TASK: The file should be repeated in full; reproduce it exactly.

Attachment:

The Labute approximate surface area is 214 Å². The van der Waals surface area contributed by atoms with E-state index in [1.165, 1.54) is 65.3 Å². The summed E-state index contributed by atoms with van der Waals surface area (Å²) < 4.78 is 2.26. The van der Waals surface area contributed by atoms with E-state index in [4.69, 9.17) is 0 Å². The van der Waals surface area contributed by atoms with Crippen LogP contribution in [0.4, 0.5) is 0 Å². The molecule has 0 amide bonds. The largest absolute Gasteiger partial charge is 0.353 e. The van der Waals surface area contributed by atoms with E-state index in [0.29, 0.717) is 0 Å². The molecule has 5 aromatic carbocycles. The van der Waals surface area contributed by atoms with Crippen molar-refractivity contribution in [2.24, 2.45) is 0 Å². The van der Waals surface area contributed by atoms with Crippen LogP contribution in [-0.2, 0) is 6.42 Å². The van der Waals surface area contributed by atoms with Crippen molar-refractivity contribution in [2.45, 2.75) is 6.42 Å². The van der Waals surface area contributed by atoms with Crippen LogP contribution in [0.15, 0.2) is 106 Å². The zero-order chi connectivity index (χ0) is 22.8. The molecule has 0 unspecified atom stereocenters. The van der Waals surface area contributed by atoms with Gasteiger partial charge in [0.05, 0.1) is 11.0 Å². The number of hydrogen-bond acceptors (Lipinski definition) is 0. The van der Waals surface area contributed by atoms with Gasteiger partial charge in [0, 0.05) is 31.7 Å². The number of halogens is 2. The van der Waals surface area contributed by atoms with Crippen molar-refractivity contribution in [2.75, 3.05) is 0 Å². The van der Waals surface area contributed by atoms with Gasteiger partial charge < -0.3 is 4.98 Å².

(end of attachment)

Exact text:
The Labute approximate surface area is 214 Å². The van der Waals surface area contributed by atoms with E-state index in [1.165, 1.54) is 65.3 Å². The summed E-state index contributed by atoms with van der Waals surface area (Å²) < 4.78 is 2.26. The van der Waals surface area contributed by atoms with E-state index in [4.69, 9.17) is 0 Å². The van der Waals surface area contributed by atoms with Crippen LogP contribution in [0.4, 0.5) is 0 Å². The molecule has 0 amide bonds. The largest absolute Gasteiger partial charge is 0.353 e. The van der Waals surface area contributed by atoms with E-state index in [0.29, 0.717) is 0 Å². The molecule has 5 aromatic carbocycles. The van der Waals surface area contributed by atoms with Crippen molar-refractivity contribution in [2.24, 2.45) is 0 Å². The van der Waals surface area contributed by atoms with Crippen LogP contribution in [-0.2, 0) is 6.42 Å². The van der Waals surface area contributed by atoms with Crippen molar-refractivity contribution in [2.45, 2.75) is 6.42 Å². The van der Waals surface area contributed by atoms with Crippen LogP contribution in [0.15, 0.2) is 106 Å². The zero-order chi connectivity index (χ0) is 22.8. The molecule has 0 unspecified atom stereocenters. The van der Waals surface area contributed by atoms with Gasteiger partial charge in [0.05, 0.1) is 11.0 Å². The number of hydrogen-bond acceptors (Lipinski definition) is 0. The van der Waals surface area contributed by atoms with Gasteiger partial charge in [0, 0.05) is 31.7 Å². The number of halogens is 2. The van der Waals surface area contributed by atoms with Crippen molar-refractivity contribution in [2.75, 3.05) is 0 Å². The van der Waals surface area contributed by atoms with Gasteiger partial charge < -0.3 is 4.98 Å².